SWT: The built in manipulation is a direct concurrency to the drag&drop functionality of the underlying OS. In the SWT version there is no built in functionality for handling dnd. The decision not to include functionality was made because there are uncountable variants of using dnd with a component like the timebar viewer. However to support dnd the possibility to render "ghosted" intervals and rows has been added. The remaining functionality has to be implemented outside the viewer component. An exmaple showing how to use the ghosted elements together with dnd can be found in the SwtOverlapExample.
Swing: Drag&Drop can be adapted. See the EventMonitorExample for a simple implementation.
TimebarMarkers are vertically rendered points in time for marking. They can be dragged in the area of the time scale. The selection is controlled by the selection delta. Markers are rendered by the TimeBarMarkerRenderer.
The y axis of the chart is composed of the hierarchy area (when using a hierarchical model) and the header area (or y axis area) for normal row headers. The widths of the areas can be set using the appropriate setters. If allowed (setLineDarggingAllowed) the limiting lines can be dragged by the user allowing adaption to the use case without further programming.
This section collects some other aspects well worth beeing mentioned.
The SWT version defines some keybindings. The bindings are documented in the javadoc of the TimeBarViewer. If there is the need to change the key bindings currently the only way is to edit the source. Keyboard control for the Swing version is pending.
The timebar viewer supports sorting of the rows by setting a TimeBarRowSorter. The sorting is done only for the view. The model remains untouched. Filtering of the rows in the timebar viewer can be achieved by setting a TimeBarRowFilter. The filtering does not modify the model. When applying a row filter an/or sorter to a hierarchical model be aware that filtering/sorting will not take the hierarchy into account unless you code the implementations to do so.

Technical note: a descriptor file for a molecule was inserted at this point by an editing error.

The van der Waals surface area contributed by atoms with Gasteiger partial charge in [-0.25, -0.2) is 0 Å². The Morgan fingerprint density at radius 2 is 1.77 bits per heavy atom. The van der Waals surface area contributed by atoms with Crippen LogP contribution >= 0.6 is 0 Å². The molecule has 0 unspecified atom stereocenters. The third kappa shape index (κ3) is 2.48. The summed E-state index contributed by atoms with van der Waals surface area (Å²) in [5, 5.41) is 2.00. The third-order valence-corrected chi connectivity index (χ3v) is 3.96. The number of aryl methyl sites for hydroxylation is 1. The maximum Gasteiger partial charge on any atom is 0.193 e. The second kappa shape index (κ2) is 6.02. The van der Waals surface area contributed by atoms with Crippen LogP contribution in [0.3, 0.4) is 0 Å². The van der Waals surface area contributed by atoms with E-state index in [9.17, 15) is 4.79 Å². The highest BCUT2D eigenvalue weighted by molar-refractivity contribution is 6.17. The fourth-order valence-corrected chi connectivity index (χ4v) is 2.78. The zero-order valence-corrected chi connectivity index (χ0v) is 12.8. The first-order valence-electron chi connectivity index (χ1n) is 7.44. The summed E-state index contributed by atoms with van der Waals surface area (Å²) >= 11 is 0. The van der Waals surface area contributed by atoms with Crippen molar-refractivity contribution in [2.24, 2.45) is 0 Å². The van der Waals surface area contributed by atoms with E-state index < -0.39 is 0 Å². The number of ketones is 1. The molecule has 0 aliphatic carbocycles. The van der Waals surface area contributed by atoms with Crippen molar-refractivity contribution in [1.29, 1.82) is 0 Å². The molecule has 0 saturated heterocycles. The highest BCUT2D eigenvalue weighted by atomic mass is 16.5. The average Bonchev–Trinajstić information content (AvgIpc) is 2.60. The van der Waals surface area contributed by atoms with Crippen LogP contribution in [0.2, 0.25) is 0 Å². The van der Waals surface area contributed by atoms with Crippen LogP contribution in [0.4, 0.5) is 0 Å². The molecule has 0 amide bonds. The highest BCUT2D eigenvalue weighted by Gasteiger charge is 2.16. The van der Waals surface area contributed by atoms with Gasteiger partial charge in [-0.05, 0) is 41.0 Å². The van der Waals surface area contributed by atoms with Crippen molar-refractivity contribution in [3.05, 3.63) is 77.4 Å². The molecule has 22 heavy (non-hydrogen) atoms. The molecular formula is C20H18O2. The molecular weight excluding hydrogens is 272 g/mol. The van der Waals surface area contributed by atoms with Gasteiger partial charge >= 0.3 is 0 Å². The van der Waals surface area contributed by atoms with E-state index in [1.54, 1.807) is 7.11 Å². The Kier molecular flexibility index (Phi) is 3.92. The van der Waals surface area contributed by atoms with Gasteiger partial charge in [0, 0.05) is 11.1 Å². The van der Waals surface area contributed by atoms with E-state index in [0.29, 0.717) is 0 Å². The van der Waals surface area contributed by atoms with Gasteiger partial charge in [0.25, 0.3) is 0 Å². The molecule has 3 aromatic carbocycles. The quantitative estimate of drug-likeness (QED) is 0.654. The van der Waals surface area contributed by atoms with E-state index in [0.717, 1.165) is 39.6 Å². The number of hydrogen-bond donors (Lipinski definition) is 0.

Intervals can be filtered as well. To do so a TimeBarIntervalFilter can be set.
Besides the listeners that can be registered with the model there are some more listeners that can be attached to the tiebar viewer:
The TimeBarViewerSynchronizer can be used to synchronize two or more viewers concerning scale, rowheight and/or start date. This can be quite useful when showing different models on the same time scale.
The timebar viewer itself does not contain any parts that have to be localized. The default renderers do adapt to the default locale. In the examples there are some localizations done for demonstrating purposes (mainly GridRenderer and TimeScaleRenderer getting a localized HolidayEnumerator for rendering holidays in different colors and show an appropriate tooltip. The actions in the util package have no support for localization; if needed they have to be modified. In some of the early examples you will stumble upon german comments and class names. This will hopefully not hurt.
The targeted use of the timebar viewer have always been intervals in a range from seconds up to weeks. So the horizontal scrollbar operates on seconds giving the possibility to scroll through roughly 68 years if the underlying platform supports full integer values for the scroll bar. If you set the viewer to millisecond accuracy (setMilliAccuracy(true)) the scroll bar will operate on milliseconds, resulting in a possible range of roughly 24 days.
The timebar viewer has been designed with the idea of a fixed timescale. However if there is the need to display events on a timescale where the length of the intervals is very small compared to the distance between them it can be quite handy to change the scale on the x axis for regions. This will also allow a magnify function in the viewer. The solution for this is the possibility to change the scaling by adding special intervals holding a pixel per second value to the viewer. The mechanism reuses the concept of the timebar row to hold the special intervals making it possible to easily display them in an timebar viewer. The timebar viewer has to be explicitly set to the variable x scale mode with setVariableXScale(boolean state).